Your retired, 65-year-old client is terrified of losing his capital and stubbornly insists on investing solely in GICs. The strategy won’t keep up with inflation and isn’t diversified, so it isn’t in the client’s best interest. You’ve discussed the situation thoroughly, but the client won’t listen.
investment advisor and portfolio manager, Canaccord Genuity Wealth Management, Edmonton
All investment advice should be based on evidence from a financial plan. By following a plan created in calm times, the client can avoid knee-jerk, irrational decisions. Financial plans got my clients through the 2008 financial crisis.
A client who won’t listen to advice isn’t a client for an advisor. An advisor who continues to try to serve such a client and collect fees and commissions is doing the client a disservice. The advisor could also be held responsible for the client running out of money in retirement.
Before letting the client go, however, I’d try to keep them engaged with their plan, and document my efforts.
I’d ask the client if their goals had changed: Are they still looking to draw a certain amount at retirement and do we have the correct asset allocation for that? (A retired client who relies entirely on their financial assets will already have part of their portfolio in GICs or cash-type investments.)
With retirement potentially lasting another 20 years or so, I’d show the client visually how their expenses grow with inflation, and how their portfolio won’t keep up if it’s fully invested in GICs.
I’d also show the client how long the cash they currently have in their portfolio will cover their expenses. Depending on how long that is, I can reassure them that their portfolio has time to recover from a downturn.
If the client won’t listen, I’d let them go, considering my fiduciary duty as I did so — I wouldn’t leave them on their own, deep into a bear market. I’d also inform them that they can get GICs at a bank.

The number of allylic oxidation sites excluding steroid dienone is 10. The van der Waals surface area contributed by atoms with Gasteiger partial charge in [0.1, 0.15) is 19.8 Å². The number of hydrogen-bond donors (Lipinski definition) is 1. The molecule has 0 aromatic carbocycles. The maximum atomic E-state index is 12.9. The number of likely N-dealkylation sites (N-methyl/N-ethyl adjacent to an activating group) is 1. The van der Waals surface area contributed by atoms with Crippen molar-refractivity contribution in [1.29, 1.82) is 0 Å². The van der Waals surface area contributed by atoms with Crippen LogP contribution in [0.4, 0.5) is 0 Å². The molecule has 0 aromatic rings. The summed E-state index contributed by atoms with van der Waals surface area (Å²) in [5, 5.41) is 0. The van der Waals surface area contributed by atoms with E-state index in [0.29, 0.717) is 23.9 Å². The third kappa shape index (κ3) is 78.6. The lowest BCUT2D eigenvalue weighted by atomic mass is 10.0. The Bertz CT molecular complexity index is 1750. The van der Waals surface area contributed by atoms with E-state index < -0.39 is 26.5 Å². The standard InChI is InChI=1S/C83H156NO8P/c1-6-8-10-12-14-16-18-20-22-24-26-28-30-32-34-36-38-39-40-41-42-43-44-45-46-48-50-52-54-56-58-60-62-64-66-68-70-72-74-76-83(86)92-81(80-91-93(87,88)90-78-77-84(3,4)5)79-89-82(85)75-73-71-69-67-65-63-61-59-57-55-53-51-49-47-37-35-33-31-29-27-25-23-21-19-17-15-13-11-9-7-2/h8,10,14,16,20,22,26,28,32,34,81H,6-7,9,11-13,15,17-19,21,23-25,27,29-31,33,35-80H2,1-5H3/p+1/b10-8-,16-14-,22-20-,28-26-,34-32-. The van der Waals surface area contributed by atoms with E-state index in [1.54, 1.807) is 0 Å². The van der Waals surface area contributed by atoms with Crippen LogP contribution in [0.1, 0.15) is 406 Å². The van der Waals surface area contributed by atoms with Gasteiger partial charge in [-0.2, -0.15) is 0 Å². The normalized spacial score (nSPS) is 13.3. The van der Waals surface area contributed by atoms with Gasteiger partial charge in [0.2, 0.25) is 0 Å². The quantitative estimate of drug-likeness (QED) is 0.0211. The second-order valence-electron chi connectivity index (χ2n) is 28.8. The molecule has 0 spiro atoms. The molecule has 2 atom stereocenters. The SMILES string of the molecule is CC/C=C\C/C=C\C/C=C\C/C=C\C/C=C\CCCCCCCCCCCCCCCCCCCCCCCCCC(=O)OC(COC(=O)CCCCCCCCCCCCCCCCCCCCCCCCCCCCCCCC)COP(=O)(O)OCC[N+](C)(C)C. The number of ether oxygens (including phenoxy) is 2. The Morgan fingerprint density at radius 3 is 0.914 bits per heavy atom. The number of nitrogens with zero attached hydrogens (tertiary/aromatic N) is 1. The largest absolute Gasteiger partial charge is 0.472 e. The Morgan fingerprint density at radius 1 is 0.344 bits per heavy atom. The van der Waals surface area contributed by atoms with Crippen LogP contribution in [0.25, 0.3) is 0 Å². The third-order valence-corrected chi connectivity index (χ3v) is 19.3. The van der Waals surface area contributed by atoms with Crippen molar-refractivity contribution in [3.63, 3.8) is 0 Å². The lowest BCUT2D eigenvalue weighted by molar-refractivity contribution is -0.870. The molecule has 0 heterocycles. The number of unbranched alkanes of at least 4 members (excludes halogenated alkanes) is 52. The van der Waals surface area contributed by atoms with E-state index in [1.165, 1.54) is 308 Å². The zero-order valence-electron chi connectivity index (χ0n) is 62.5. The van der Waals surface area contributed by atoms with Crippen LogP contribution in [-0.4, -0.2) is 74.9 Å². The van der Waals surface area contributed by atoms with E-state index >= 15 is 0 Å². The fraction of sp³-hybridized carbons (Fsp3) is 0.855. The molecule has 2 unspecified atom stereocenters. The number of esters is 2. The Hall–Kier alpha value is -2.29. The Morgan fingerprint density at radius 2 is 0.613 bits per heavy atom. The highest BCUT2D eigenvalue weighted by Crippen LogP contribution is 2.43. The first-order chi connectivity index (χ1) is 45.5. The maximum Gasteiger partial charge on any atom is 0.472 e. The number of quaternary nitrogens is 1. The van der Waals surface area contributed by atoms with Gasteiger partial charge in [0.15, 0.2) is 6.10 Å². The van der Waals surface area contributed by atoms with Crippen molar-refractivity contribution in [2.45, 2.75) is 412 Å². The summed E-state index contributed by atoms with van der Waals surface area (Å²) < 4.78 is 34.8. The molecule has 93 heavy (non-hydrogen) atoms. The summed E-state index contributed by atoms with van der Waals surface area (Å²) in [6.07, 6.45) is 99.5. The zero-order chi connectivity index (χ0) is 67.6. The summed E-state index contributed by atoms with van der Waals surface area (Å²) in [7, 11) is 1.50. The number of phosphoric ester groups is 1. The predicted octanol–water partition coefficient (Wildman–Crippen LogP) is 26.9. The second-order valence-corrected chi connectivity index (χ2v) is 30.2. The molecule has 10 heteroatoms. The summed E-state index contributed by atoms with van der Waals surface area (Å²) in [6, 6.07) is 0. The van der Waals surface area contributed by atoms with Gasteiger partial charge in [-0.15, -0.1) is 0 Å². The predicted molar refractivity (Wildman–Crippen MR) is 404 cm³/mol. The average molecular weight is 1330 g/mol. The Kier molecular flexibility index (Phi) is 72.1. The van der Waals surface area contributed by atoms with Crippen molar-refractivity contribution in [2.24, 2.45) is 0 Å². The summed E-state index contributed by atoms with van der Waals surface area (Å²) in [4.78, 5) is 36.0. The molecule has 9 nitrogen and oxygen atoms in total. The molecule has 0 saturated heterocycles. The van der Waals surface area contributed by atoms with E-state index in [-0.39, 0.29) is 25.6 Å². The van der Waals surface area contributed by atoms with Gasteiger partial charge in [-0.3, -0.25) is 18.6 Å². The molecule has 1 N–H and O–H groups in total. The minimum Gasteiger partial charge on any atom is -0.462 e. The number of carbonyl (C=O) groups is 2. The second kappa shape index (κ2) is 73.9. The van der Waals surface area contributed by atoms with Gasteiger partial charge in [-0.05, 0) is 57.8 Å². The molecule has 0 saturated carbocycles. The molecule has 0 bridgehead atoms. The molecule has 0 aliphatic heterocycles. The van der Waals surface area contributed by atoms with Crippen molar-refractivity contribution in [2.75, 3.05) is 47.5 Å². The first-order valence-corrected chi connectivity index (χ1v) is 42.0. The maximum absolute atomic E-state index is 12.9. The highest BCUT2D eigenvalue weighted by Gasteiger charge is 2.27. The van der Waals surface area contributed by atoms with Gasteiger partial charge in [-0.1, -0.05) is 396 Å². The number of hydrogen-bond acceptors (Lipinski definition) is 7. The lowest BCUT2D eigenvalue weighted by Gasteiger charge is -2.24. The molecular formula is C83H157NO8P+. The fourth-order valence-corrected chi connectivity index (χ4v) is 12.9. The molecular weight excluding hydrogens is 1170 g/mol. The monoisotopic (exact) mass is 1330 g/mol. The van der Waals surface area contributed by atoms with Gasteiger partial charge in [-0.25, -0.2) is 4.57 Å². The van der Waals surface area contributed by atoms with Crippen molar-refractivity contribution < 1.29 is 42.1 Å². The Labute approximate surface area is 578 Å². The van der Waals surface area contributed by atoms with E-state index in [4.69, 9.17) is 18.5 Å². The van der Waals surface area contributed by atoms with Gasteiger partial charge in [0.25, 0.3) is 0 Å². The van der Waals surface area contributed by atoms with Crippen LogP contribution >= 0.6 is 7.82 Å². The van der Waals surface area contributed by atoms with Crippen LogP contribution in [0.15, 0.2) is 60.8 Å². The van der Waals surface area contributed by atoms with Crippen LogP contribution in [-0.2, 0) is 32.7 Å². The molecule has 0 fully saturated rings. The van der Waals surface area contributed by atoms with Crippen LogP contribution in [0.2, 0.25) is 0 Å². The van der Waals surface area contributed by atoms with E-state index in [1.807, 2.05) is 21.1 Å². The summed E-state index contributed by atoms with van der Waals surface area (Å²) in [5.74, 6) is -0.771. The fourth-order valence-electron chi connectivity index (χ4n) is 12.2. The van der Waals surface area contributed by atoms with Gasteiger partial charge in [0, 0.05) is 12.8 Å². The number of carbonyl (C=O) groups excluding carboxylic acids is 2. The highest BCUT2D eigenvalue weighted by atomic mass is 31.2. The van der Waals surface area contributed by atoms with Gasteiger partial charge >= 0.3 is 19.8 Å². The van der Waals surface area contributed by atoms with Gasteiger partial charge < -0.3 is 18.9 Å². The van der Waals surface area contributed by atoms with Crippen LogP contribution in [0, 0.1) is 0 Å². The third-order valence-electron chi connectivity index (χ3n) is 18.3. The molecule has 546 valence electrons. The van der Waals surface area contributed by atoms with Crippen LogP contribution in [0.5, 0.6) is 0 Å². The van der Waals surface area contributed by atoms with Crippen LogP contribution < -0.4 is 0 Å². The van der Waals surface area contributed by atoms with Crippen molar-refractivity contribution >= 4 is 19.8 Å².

president, Tasman Financial Services, Ottawa
When clients panic, it helps to remind them of the rationale behind their plans.
When I create a plan, I test it using five to 20 scenarios showing outcomes to age 110, including permanent portfolio losses. The client can then see the numbers and make better decisions.
Using an expected return rate for GICs, I can show this client their sustainable spending rate and estate outcome. After inflation and tax, they may lose 1.5% annually. I would also discuss risks, including longevity and the potential for increased expenses such as healthcare.
Some clients never forget their portfolio losers. If such a client has equity exposure, they’ll probably bail at the wrong time, which can have worse consequences than low returns. If the client spends little, a conservative portfolio can work.
If a client wants to pull out during a downturn, I ask them about their plan to get back in. A pre-set decision helps, such as when the market reaches a certain level.
I update plans annually and, over the years, clients see that one good or bad year doesn’t much affect their plans in the long run.
The CSA’s suggested practices for engaging older or vulnerable clients, issued in 2019, include updating KYC information frequently to identify changes that could affect finances, such as increased healthcare expenses or a spouse’s death.